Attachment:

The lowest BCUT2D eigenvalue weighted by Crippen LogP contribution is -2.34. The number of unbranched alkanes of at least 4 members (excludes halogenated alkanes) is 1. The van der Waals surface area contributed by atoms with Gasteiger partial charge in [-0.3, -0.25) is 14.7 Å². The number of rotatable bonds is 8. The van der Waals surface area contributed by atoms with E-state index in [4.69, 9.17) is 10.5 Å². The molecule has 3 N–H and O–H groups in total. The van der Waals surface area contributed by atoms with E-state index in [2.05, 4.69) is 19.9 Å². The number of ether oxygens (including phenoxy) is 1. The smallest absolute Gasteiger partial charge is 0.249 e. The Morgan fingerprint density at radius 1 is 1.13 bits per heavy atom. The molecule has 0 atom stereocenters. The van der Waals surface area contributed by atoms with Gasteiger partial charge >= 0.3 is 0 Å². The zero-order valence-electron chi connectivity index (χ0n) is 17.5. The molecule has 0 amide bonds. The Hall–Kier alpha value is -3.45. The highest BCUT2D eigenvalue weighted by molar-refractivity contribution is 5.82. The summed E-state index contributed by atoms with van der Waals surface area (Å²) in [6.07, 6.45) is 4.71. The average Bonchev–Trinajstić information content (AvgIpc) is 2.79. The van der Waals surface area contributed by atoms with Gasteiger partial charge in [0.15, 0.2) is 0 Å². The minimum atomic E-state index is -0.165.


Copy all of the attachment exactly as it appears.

The lowest BCUT2D eigenvalue weighted by Crippen LogP contribution is -2.34. The number of unbranched alkanes of at least 4 members (excludes halogenated alkanes) is 1. The van der Waals surface area contributed by atoms with Gasteiger partial charge in [-0.3, -0.25) is 14.7 Å². The number of rotatable bonds is 8. The van der Waals surface area contributed by atoms with E-state index in [4.69, 9.17) is 10.5 Å². The molecule has 3 N–H and O–H groups in total. The van der Waals surface area contributed by atoms with E-state index in [2.05, 4.69) is 19.9 Å². The number of ether oxygens (including phenoxy) is 1. The smallest absolute Gasteiger partial charge is 0.249 e. The Morgan fingerprint density at radius 1 is 1.13 bits per heavy atom. The molecule has 0 atom stereocenters. The van der Waals surface area contributed by atoms with Gasteiger partial charge >= 0.3 is 0 Å². The zero-order valence-electron chi connectivity index (χ0n) is 17.5. The molecule has 0 amide bonds. The Hall–Kier alpha value is -3.45. The highest BCUT2D eigenvalue weighted by molar-refractivity contribution is 5.82. The summed E-state index contributed by atoms with van der Waals surface area (Å²) in [6.07, 6.45) is 4.71. The average Bonchev–Trinajstić information content (AvgIpc) is 2.79. The van der Waals surface area contributed by atoms with Gasteiger partial charge in [0.15, 0.2) is 0 Å². The minimum atomic E-state index is -0.165.